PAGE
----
In running your business, you would have to decide how to record your expenses and cash flow. You may decide to write it down in a book, use software or a spreadsheet. With the HMRC rolling out Making Tax Digital (MTD), digital bookkeeping may be a better option.

Record important dates

Ensure you have a reminder for all important dates throughout the year. This includes your payment and submission deadlines so you can avoid penalties and interest payments. Your reminders should also cover payroll dates or loan payments.

Separate your finances from the business

Although there is no legal stipulation to have a business account except you run a limited company, it may be better to have a business account. When you separate your business and personal finances, it makes watching your cash flow and claiming expenses easier. You won’t have to go through each transaction to separate those for the business from the personal ones.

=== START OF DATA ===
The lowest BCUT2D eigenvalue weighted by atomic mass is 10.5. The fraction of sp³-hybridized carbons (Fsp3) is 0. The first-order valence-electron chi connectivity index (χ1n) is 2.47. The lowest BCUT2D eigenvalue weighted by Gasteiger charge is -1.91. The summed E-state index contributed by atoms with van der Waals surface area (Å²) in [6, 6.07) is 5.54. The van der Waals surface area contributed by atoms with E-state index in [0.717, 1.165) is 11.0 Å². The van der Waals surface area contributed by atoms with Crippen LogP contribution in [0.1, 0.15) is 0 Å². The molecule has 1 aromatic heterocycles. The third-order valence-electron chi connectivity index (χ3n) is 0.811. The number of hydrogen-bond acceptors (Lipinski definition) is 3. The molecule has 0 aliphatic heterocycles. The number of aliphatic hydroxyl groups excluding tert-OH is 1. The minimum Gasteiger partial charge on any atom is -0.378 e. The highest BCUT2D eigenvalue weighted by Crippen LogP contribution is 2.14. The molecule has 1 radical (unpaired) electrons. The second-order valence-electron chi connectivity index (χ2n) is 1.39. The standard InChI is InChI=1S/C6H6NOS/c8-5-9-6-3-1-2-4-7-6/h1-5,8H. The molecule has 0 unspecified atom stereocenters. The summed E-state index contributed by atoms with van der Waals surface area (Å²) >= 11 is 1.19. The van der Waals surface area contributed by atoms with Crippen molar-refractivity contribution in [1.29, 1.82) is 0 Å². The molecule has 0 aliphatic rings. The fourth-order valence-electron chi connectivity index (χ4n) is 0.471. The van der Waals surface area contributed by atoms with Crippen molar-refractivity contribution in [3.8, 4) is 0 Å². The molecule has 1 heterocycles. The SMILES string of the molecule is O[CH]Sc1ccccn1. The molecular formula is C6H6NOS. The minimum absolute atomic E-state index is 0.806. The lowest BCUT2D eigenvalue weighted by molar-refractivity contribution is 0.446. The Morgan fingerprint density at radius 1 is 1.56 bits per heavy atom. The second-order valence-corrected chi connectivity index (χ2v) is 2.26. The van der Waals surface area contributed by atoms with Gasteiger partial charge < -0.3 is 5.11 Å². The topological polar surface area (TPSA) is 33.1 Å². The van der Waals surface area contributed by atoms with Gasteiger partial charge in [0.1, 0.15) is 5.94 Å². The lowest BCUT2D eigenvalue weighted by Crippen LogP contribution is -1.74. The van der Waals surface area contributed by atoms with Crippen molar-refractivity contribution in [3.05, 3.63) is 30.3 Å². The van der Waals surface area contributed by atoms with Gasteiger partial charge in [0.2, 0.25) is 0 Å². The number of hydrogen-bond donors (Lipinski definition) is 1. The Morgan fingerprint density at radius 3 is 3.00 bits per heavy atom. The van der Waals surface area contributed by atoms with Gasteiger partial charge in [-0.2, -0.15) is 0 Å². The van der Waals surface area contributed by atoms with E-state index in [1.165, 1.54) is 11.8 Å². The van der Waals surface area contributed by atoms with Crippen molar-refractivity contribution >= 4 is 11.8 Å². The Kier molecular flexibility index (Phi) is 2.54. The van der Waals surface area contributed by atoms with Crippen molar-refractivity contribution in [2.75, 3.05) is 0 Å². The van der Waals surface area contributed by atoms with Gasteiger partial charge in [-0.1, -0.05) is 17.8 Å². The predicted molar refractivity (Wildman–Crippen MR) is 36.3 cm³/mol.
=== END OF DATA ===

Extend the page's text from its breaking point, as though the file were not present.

Keep all invoices and receipts

Ensure you have all documents for data entered into your bookkeeping records. This makes sorting out issues in the business easy, and it is a requirement from HMRC. Having your documents allows you to claim certain expenses.

Complete and review your bookkeeping regularly

If you want the perfect time to update your bookkeeping, you may never get it. You’d always have different responsibilities while running a business, and bookkeeping is as vital as other responsibilities.

Get professional advice

If you don’t have training in bookkeeping, consult your accountant for professional advice. An accountant can assist you in setting up a system that makes bookkeeping easy for you to handle if you decide to handle your bookkeeping.

Irrespective of your business structure, you need a good bookkeeping system to make running your business and paying taxes easier. Getting a professional to handle your bookkeeping helps makes things easier for you, and you won’t have to worry about filing the required documents late.

If you need help with your bookkeeping, reach out to The Accountants London today on 020 7183 2362.